Does it come in gold and can it be fired sideways?
...I'd racked up a really big score but then my friend came up and told me there was some cop scoping for me so I had to terminate the game. Then this big guy walked in wearing a leather jacket and sunglasses... and then it all kicked off.
Barker was a "comet guiness", which are worms I don't use orphan.
...unless you're stoned.
"Thou shalt not lie with robotkind, as with womankind: it is aballmernotion."
Did it have an annoying auto-tune voice like that xxxking xxxx of a xxxking robot from the confused.xxxing.com adverts? If so I’d have cheerfully joined in giving it a good kicking.
As if anyone would recognise me in my gimp mask.
Apple already have this tech working in their newer MacBooks. The glass touch pad is fixed solidly to the casing but it has an electromagnet underneath that gives a small kick when the pad senses the pressure required for a "mouse click". The effect is that you'd swear the pad had moved - I had to shut the laptop down to convince myself it hadn't. A similar gizmo is fitted behind the glass of the new phone.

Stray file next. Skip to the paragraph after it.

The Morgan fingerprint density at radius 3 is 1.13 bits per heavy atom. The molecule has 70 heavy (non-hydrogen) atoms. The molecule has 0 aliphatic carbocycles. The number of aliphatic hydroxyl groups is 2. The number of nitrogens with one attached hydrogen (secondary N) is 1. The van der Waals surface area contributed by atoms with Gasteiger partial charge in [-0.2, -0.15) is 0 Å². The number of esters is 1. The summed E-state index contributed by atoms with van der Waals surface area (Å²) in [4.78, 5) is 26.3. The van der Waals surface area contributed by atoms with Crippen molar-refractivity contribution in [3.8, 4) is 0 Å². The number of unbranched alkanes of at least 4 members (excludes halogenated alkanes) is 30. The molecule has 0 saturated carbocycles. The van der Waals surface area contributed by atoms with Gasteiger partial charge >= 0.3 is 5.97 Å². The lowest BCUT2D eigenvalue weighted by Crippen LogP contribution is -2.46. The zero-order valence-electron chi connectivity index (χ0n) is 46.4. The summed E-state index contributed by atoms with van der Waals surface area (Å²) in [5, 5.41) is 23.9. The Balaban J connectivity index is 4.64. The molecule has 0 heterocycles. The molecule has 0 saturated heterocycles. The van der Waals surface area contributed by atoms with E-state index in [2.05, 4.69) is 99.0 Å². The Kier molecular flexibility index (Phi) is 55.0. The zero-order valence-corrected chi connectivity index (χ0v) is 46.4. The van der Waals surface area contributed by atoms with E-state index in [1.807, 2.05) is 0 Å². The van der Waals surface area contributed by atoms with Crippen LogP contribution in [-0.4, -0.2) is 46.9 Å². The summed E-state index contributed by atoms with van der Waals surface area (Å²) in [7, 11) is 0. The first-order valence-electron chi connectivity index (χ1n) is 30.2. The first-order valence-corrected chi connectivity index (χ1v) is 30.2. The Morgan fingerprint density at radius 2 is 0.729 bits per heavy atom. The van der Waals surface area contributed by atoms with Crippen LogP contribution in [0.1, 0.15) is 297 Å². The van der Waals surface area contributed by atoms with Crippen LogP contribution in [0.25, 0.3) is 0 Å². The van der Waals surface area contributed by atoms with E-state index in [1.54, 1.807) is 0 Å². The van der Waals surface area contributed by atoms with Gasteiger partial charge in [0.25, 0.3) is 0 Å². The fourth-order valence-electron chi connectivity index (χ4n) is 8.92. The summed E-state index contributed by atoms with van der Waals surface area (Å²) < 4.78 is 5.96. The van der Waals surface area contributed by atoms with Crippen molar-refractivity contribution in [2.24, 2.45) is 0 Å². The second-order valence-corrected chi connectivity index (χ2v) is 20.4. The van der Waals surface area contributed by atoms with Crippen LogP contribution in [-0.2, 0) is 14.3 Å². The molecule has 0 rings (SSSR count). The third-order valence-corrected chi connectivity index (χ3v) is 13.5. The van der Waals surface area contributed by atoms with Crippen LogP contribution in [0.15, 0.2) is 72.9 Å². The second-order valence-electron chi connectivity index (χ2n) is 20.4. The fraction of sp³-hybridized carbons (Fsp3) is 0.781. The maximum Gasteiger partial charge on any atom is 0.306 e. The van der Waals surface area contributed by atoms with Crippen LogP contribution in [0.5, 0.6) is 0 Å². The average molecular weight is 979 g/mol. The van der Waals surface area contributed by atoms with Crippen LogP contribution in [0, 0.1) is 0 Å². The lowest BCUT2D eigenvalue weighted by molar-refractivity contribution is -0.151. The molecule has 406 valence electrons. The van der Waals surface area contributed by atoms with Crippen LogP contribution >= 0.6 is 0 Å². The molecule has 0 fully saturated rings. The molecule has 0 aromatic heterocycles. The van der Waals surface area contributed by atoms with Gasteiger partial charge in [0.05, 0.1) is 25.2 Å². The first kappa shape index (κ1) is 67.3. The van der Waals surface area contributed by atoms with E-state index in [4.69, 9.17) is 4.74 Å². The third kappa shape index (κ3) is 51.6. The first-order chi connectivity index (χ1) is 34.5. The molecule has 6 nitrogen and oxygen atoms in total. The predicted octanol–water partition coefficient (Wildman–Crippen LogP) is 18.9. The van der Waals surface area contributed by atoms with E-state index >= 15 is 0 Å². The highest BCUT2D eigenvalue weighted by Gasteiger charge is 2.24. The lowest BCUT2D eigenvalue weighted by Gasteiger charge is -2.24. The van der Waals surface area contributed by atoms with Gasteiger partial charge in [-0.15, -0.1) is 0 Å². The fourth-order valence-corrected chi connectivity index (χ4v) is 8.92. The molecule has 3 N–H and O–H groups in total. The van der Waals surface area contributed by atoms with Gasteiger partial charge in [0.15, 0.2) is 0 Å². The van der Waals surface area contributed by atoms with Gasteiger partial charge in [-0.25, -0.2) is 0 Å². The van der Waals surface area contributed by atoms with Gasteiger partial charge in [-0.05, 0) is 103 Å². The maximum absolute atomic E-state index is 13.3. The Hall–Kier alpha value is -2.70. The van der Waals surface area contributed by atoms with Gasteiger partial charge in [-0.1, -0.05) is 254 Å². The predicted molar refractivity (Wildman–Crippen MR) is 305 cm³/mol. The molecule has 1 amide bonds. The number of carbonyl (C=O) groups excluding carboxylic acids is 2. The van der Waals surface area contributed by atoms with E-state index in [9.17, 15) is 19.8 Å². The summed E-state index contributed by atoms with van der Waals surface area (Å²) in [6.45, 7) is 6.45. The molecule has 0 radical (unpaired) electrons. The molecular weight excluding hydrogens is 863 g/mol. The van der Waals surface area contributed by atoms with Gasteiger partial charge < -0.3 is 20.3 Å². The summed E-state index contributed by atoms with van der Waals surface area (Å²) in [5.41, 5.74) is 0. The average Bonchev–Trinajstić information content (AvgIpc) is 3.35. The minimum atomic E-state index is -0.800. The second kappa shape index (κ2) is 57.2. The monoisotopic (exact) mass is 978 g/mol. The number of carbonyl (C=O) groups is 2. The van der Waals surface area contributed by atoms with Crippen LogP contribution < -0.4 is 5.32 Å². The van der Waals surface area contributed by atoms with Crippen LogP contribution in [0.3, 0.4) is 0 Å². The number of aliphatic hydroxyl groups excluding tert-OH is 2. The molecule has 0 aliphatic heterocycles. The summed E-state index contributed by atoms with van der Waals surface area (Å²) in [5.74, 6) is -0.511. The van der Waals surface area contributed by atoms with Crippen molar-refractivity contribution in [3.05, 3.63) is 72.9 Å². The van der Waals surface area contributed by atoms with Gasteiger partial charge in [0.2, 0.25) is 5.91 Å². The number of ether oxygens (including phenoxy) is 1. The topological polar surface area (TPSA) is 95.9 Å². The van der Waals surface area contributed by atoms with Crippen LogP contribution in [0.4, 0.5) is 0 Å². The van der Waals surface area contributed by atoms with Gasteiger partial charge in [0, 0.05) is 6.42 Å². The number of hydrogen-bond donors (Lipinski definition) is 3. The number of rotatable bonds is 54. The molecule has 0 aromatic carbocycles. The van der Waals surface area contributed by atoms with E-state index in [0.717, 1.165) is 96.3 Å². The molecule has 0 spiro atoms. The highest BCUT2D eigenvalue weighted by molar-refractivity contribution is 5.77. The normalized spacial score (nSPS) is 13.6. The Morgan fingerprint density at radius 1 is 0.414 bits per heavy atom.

"You know you're working class when your TV is bigger than your book case."
- Rob Beckett
I've always liked the idea of the Microwriter and bought a Twiddler many years ago. It was not multi-platform and so I abandoned it. Dog knows where it is now.
I'd buy one of these to help me with my accounts, where I need to type details from stacks of receipts into a spreadsheet. At the moment I use voice recognition software but that's not 100% reliable (e.g. "for pound 50" instead of "£4.50").
A Twiddler would let me pick up each receipt to read it and type in the details at the same time.
Why does it have to be so for king expensive? Probably because it's a niche market. :-(
Any dirt or guano affecting the laser's output would cause it to overheat. Its temperature could be continuously monitored and a warning given to the operator should it reach dangerous levels - e.g. "Laser temperature critical, exercise extreme caution."